OTTAWA - A national aboriginal women's group has shared data with the RCMP on more than 100 unsolved cases of missing or murdered women and girls, but privacy concerns have delayed further co-operation.
The Native Women's Association of Canada has vigorously pursued the issue of aboriginal women who have met with a violent fate or simply disappeared, compiling a database of 582 cases through the Sisters in Spirit initiative.
The association began working with the RCMP's National Aboriginal Policing Services branch in 2009 and provided the Mounties with names from its database in cases where there was little information to go on.
The list of 118 names included 60 murdered women or girls, three who went missing and 55 others whose status was unknown, RCMP briefing notes released under the Access to Information Act indicate.
Of these, 64 turned up on a police database, while the other 54 could not be located in computerized listings. The Mounties asked for additional details such as date of birth, location and date of the incident, but there was no further information available, the briefing notes say.
Still, the initial project prompted the RCMP to ask the native women's association for all 582 names to see if any others could be found in police files.
However, the native women's association said it could not hand the information over to the Mounties because of confidentiality guarantees given to family members who provided much of the data in the first place.
The "intent is there" to collaborate further with the RCMP, said Claudette Dumont-Smith, executive director of the association.
"It's a very sensitive issue," Dumont-Smith said. "The families were promised when we started that research that everything would be kept very confidential and we wouldn't release it. So there's a lot of steps that we have to follow before we open up our database with the RCMP."
The Mounties are working with the association on a memorandum of understanding to allow for the "reconciliation of outstanding cases" and to support additional data collection for the unsolved files, the police force said in a written response to questions.
But any memorandum will need the blessing of the association's board of directors to "see if it fits in with our mandate," Dumont-Smith said.
The negotiations are just one element of ongoing efforts to solve missing persons cases in the aboriginal community and beyond.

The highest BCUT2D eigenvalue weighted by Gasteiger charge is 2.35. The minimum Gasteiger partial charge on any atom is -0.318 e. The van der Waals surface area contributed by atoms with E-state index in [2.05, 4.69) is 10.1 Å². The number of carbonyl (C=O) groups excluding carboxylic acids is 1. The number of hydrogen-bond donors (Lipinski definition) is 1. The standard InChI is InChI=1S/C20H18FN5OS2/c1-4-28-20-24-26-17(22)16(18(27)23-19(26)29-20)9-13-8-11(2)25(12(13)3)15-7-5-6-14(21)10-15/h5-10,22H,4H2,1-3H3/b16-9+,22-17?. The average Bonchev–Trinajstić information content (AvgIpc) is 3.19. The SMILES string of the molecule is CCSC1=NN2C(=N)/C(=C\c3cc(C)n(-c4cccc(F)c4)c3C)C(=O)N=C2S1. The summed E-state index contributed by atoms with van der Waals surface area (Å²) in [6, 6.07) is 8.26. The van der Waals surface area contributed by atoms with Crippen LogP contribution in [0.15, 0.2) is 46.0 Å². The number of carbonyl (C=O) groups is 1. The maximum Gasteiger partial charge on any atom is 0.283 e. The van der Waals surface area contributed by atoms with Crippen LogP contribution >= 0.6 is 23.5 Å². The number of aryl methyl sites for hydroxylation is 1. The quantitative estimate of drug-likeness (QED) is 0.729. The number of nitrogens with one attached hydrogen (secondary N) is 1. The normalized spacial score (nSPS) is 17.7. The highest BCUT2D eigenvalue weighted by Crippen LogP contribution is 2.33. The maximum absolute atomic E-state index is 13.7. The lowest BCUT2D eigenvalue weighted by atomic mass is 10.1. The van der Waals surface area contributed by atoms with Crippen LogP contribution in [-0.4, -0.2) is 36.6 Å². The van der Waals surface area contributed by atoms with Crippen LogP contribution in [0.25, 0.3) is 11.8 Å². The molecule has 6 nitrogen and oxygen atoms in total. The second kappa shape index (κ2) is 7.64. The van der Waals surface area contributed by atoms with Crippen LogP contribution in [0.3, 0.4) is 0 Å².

The RCMP has helped develop an educational kit, "Navigating the Missing Persons Process," for use by concerned family and friends.
In 2010 the police force received $10 million over five years to create a national database that includes all missing persons and unidentified human remains cases.
The first step was a slate of changes to the Canadian Police Information Centre, the commonly used national police tool known as CPIC, to allow investigators across the country to enter more information about missing persons cases.
The new national database, to be ready next year, will draw on the fresh CPIC data to help police, coroners and medical examiners better investigate files, said RCMP Insp. Carole Bird, responsible for the National Centre for Missing Persons and Unidentified Remains.
"We're hoping it's going to be very significant," Bird said. "We'll be bringing more tools to the frontline investigators to help them resolve these cases."
The database will allow for cross-matching "to see if we can link some of these cases together," she added. "Part of it will be automatic, part of it will be analysis by specialists."
Legal barriers mean the database will not include actual DNA samples, as some had hoped, but it will indicate whether a DNA sample of human remains is available for comparison, Bird said.
The RCMP has developed "best practices" for missing persons cases and is working on advanced training.
This year, the Mounties also plan to debut a public website featuring searchable data that's aimed at generating tips from the public on missing persons cases.
"Every case is completely different, and they're extremely complex cases to do," Bird said.
The hope is that each of the new components — the national database, the public website and better training — will have a positive effect, she added.
"Exactly how big an impact it will have, we don't know yet."